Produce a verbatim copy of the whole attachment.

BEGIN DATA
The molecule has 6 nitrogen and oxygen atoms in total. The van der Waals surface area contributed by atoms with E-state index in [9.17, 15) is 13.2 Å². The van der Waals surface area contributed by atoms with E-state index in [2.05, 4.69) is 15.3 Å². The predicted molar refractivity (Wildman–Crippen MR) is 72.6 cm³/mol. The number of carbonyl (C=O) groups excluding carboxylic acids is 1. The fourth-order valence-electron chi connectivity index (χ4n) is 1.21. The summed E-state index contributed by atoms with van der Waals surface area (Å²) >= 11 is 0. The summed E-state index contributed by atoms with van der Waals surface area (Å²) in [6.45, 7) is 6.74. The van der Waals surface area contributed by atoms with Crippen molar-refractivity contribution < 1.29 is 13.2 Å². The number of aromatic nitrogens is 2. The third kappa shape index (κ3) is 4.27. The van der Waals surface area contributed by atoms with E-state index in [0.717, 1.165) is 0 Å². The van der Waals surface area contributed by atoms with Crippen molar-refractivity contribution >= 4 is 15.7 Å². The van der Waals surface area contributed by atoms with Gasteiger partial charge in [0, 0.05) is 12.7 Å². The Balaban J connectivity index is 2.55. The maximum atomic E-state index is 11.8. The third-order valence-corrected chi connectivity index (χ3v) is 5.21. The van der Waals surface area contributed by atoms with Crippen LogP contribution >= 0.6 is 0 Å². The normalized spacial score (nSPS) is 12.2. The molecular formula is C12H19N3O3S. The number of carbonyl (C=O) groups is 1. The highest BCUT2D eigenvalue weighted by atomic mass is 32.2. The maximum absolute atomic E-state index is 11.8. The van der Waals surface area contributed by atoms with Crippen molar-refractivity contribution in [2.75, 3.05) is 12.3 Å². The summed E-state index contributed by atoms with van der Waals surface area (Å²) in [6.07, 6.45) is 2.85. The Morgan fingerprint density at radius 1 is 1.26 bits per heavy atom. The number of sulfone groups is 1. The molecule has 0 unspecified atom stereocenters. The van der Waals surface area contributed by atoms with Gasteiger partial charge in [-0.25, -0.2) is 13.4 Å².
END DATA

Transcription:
The molecule has 6 nitrogen and oxygen atoms in total. The van der Waals surface area contributed by atoms with E-state index in [9.17, 15) is 13.2 Å². The van der Waals surface area contributed by atoms with E-state index in [2.05, 4.69) is 15.3 Å². The predicted molar refractivity (Wildman–Crippen MR) is 72.6 cm³/mol. The number of carbonyl (C=O) groups excluding carboxylic acids is 1. The fourth-order valence-electron chi connectivity index (χ4n) is 1.21. The summed E-state index contributed by atoms with van der Waals surface area (Å²) >= 11 is 0. The summed E-state index contributed by atoms with van der Waals surface area (Å²) in [6.45, 7) is 6.74. The van der Waals surface area contributed by atoms with Crippen molar-refractivity contribution < 1.29 is 13.2 Å². The number of aromatic nitrogens is 2. The third kappa shape index (κ3) is 4.27. The van der Waals surface area contributed by atoms with E-state index in [0.717, 1.165) is 0 Å². The van der Waals surface area contributed by atoms with Crippen molar-refractivity contribution >= 4 is 15.7 Å². The van der Waals surface area contributed by atoms with Gasteiger partial charge in [0, 0.05) is 12.7 Å². The Balaban J connectivity index is 2.55. The maximum atomic E-state index is 11.8. The third-order valence-corrected chi connectivity index (χ3v) is 5.21. The van der Waals surface area contributed by atoms with Crippen LogP contribution >= 0.6 is 0 Å². The normalized spacial score (nSPS) is 12.2. The molecular formula is C12H19N3O3S. The number of carbonyl (C=O) groups is 1. The highest BCUT2D eigenvalue weighted by atomic mass is 32.2. The maximum absolute atomic E-state index is 11.8. The van der Waals surface area contributed by atoms with Crippen molar-refractivity contribution in [2.75, 3.05) is 12.3 Å². The summed E-state index contributed by atoms with van der Waals surface area (Å²) in [6.07, 6.45) is 2.85. The Morgan fingerprint density at radius 1 is 1.26 bits per heavy atom. The number of sulfone groups is 1. The molecule has 0 unspecified atom stereocenters. The van der Waals surface area contributed by atoms with Gasteiger partial charge in [-0.25, -0.2) is 13.4 Å².